Dutch Delay App Gives You Stories Tailored to Your Free Time

In Guest Contributors & Editorial by Guest Contributor

The Delay App lets the reader choose between stories that take you 5, 10, 15, 20, etc. minutes to read.

Editorial by Emile Op de Coul

AMSTERDAM: The omnipresence of smartphones and tablets has led three Dutch literary publishers (Querido, Nijgh & Van Ditmar, Athenaeum) to create an app for reading on the go. The first idea was to do something with the lost time when waiting for a bus or train that is running late. A lot of people turn to their smartphone in those situations, checking the news, the weather forecast or even worse, their email.

As an alternative, the Delay App offers stories and novel-excerpts tailored to your ‘delay:’ as a reader you can choose between stories that take you 5, 10, 15, 20, etc. minutes to read. Stories and books in the app vary from classic to modern, written by both Dutch and international authors, such as Arnon Grunberg, Anna Enquist, Roddy Doyle, Franz Kafka, Elia Bárcelo and many others.

It’s different than having an e-reader or tablet with your own collection of e-books on it, since the app offers a (surprise) collection of stories from authors that you do and don’t know, enabling you to discover forgotten classics, rising new authors or the first two chapters from a bestselling writer. I suppose the quote from a Dutch newspaper says it best: “If your train or bus is late, your mobile phone transforms into a book.”

Got 10 to 15 minutes?

The Delay App was published as a digital collection of stories, selected on reading length and not as a reissue of a previous collection in print. The publishers chose a paid model, selling the app for €2.99 and €0.79 at the time of introduction. The price was much lower than most e-books of that volume (the Delay App contains over 300 pages of literature), but was in line with other book apps in the Apple App Store.

Consequently, we the publishers offer a royalty of the income made through Apple to the authors whose books or stories are featured in the app. Some might argue that the app is also a promotional tool and that this could be an argument not to pay royalties, but as long as we are offering it as a paid app, the publishers feel they should pay royalties just the same as you do when publishing an e-book.

You might want to give Arnon Grunberg a chance.

Publishers abroad recognized the potential and have bought licenses to publish the app in their language. German and Swedish editions of the app have already been released by Kiepenheuer & Wietsch (German) and Bonnier (Swedish). Both companies have initially chosen to use the paid-for app as a model, with the Swedish version (Dötid) reaching #1 of all paid book apps in Sweden. We’re also confident that more publishers will follow.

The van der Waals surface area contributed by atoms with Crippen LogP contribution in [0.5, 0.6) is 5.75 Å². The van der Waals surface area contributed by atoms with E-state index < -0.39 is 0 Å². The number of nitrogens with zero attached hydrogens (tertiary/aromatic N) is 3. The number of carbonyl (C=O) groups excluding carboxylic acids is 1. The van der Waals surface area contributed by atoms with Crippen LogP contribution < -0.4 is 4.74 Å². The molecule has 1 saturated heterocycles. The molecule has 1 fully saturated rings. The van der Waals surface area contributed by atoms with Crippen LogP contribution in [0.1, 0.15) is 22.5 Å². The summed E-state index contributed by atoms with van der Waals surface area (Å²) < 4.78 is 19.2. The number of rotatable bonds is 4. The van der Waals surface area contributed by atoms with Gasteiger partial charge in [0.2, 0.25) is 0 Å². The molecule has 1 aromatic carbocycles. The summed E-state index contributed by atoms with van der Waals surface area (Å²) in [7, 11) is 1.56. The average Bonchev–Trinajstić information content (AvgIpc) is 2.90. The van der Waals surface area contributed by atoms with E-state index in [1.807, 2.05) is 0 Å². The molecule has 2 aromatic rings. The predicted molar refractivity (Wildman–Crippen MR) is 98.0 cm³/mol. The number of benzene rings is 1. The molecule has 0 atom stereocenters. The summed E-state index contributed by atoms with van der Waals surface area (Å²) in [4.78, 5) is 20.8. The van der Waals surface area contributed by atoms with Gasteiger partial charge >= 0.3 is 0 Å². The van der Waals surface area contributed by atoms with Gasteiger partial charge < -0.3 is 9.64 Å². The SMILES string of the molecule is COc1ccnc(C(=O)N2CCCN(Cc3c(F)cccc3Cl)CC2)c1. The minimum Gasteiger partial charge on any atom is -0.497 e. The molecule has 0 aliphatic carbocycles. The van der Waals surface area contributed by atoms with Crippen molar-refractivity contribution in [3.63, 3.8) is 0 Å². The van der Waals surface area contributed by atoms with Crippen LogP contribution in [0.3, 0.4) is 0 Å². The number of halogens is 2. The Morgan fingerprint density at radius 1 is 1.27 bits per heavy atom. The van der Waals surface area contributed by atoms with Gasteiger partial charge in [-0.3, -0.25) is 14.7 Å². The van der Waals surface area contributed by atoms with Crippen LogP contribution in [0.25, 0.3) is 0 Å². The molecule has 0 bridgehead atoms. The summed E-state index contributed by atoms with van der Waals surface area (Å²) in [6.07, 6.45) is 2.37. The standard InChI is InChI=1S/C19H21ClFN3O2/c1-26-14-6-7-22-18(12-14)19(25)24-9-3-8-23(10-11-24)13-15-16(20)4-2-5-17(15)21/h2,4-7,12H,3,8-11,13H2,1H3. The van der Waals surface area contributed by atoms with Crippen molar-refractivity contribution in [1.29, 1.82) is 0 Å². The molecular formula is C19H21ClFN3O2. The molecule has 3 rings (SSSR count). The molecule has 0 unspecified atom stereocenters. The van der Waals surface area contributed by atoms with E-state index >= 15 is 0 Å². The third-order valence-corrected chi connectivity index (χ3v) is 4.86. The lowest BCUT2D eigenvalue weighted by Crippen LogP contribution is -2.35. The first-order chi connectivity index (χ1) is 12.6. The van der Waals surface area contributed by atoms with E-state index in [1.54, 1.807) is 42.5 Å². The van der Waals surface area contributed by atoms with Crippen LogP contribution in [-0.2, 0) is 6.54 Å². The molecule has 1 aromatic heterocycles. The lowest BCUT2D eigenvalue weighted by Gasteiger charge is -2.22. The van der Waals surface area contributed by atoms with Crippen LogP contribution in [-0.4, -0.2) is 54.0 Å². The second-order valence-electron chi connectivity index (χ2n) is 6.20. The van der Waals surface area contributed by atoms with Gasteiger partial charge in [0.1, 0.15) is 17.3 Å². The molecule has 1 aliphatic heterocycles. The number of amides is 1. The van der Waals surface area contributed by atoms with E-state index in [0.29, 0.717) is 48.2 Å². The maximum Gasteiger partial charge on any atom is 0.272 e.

The creators of the Delay App have learned an important lesson from their pioneering year as well. Even though the number of 10,000 paid downloads in a year is nice enough for a collection of stories that is also a promotional tool — and one that vied with Angry Birds for the top spot in the Dutch app store during its first week of release — the revenue was always going to be modest, especially at the low price of €2.99 and €0.79.

It then took just one experiment to convince the publishers that the freemium model was the right way forward. After offering the Delay App for free during a single day resulted in 10,000 downloads in 24 hours!

Obviously, a free app will mean reaching a much larger reading audience. The concept is the same or even better, as the content in a free edition will be refreshed regularly instead of having to pay for a new set of content. In a larger context, the app changes from a form of ‘new’ publishing into a tool for marketing and sales, since a free app will mainly be – apart from being a nice service to the mobile reader – a promotional tool for selling e-books.

The first year has proven that the concept is appreciated by almost everyone who tries it out and that there’s a huge potential of readers who will use it so long that it’s free and offers updated content.

We believe it’s a very versatile app that can be filled with new stories and novel-excerpts by publishers, no matter the language.

Emile Op de Coul is manager rights & new business at Querido, Nijgh & Van Ditmar and Athenaeum publishers in Amsterdam. He was project manager of the development of the Delay App and is responsible for international sales of the app. You can reach him on Twitter: @eopdecoul

DISCUSS: Should Books Tell You How Long They Will Take to Read? 

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